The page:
Think tank points to Tor launcher's failure to identify PS752 as civilian aircraft
The deadly missile launch targeting a civilian aircraft bound to Kyiv suggests either a deliberate act by the operator or flawed Russian software, a think tank reported.
The Iranian Aerospace Forces claim that "during the flight, the aircraft appeared to be in close proximity to one of the important military facilities of the Islamic Revolutionary Guard Corps, resembling a hostile object in shape and altitude," according to IGDTS think tank.
Commander of Aerospace Force of the Islamic Revolutionary Guard Corps (IRGC), Amir Ali Hajizadeh, said the air defense command post commander in the area of responsibility near the airport sent a missile launch permission request to the higher command, and, having received no response within 10 seconds, decided to strike.
The question arises as to the mode the air defense system was operating in. If it was automatic mode, the operator had to make a decision to cancel the missile launch within 10 seconds. In the case of manual mode, he had to make the decision to strike. Thus, from a legal point of view, the investigation has to find out whether it was action or inaction that led to the plane crash.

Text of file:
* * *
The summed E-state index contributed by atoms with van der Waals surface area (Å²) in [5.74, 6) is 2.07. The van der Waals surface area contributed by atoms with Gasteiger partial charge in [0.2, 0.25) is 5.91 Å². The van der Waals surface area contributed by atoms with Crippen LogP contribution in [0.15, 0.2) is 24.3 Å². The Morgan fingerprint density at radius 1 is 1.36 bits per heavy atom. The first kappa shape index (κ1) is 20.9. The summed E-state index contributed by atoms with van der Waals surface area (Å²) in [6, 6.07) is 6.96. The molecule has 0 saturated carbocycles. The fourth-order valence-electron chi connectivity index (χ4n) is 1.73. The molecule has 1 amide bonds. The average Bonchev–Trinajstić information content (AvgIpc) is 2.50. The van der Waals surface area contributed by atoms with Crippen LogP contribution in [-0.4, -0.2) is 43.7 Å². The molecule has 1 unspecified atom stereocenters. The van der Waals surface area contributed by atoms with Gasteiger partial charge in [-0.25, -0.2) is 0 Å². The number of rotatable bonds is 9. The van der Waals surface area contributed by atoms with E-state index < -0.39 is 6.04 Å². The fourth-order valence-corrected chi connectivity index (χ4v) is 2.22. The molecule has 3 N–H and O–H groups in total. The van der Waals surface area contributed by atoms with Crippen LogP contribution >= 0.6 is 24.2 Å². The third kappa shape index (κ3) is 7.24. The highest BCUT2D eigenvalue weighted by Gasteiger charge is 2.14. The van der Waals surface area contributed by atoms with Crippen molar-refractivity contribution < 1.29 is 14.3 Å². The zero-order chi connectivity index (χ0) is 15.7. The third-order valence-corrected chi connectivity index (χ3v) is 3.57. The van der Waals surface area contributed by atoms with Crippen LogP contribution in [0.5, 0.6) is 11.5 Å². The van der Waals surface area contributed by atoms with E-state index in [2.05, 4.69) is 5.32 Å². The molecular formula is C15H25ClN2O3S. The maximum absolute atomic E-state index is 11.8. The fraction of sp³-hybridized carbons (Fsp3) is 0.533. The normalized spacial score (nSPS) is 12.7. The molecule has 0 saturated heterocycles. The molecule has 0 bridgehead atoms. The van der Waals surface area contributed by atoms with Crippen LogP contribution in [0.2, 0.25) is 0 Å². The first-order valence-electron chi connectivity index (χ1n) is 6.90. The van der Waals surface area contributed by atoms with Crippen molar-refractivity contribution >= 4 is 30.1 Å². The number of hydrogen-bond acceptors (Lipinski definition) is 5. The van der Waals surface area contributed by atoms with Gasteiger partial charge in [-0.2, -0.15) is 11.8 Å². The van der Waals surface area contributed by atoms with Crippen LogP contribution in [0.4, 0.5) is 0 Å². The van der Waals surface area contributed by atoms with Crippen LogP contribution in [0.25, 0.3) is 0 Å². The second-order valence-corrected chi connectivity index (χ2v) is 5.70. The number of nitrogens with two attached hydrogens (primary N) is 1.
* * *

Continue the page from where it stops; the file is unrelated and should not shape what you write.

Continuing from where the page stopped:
Russian TOR launchers supplied to Iran in 2007 did not have an automatic mode option.
If the system did operate automatically, this means that Russia had upgraded the Tors after 2007.
Tor's radar target detection range is 32 km. The distance from the runway edge to the probable launch site is 30 km. Consequently, the "target" should have come on within the radar screen, rather than coming from the area outside the radar coverage. The air defense system crew had to be aware of their position and situation around them, including at the airport, its runway, and corridors for civilian flights.
On January 9, 2020, Tehran Airport's online schedule indicated that a number of other civilian aircraft had taken off starting 05:23 local time before PS752 departure on 06:13 with intervals of eight to 33 minutes.
Thus, the air defense launcher crew should have seen "targets" similar to PS752 between 4:32 and 06:12. The FlightRadar24 data illustrates an identical altitude gain for five airplanes that took off during this timeframe.
Thus, even under psychological stress, the launcher crew could not see flight PS752 as something unexpected or out of the norm to identify it as a hostile object, presumably a "cruise missile".